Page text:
Despite the apparent strict nature of these protections, the degree to which CEII will be protected remains to be seen. Although CEII is FOIA-exempt under the FAST Act, FERC continues to provide procedures whereby interested parties can submit requests for CEII and be granted access if such interested parties show a legitimate need and commit to non-disclosure. In the past, FERC has generally been willing to share CEII upon request; the new regulations provide modest additional regulatory procedures for such requests, but it is possible that FERC will continue its policy of making CEII easily available to interested parties. The language in the FAST Act does allow FERC to decline to disclose CEII, but—so far—FERC has not chosen to take that route.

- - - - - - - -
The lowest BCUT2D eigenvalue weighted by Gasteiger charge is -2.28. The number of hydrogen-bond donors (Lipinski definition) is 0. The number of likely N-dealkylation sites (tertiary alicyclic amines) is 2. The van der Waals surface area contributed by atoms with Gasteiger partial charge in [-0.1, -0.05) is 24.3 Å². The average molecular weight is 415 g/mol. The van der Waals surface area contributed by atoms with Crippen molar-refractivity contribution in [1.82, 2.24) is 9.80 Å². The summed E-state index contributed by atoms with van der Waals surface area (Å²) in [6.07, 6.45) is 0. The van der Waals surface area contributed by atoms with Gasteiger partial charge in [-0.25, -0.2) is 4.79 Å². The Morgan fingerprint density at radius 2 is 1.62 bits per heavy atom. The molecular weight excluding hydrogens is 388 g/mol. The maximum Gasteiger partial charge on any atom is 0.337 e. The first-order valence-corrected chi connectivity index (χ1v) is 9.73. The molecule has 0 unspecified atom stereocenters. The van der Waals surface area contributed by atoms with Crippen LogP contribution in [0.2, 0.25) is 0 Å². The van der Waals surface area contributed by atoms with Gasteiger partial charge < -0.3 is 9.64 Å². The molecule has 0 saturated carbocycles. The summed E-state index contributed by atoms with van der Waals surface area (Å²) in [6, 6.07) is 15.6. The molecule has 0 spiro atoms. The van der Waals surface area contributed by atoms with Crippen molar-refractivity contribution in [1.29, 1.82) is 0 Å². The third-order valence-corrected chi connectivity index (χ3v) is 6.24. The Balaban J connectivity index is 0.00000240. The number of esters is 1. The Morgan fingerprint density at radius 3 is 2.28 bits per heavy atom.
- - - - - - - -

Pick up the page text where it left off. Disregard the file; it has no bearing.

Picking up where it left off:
In a final rule issued on September 22, the Federal Energy Regulatory Commission (FERC) established requirements for certain entities to assess the vulnerability of their transmission systems to geomagnetic disturbance (GMD) events. Such events occur when the sun ejects charged particles that interact and cause changes in the earth’s magnetic fields.

Reliability Standard TPL-007-1 (Transmission System Planned Performance for Geomagnetic Disturbance Events) sets requirements for certain transmission and generator owners, planning coordinators, and transmission planners to assess the vulnerability of their systems to a benchmark GMD event, described as a “one-in-100-year” event. Those entities are required to develop

  • system models necessary to complete the vulnerability assessments at least once in every 60 calendar months and
  • criteria for acceptable steady state voltage performance during a benchmark GMD event.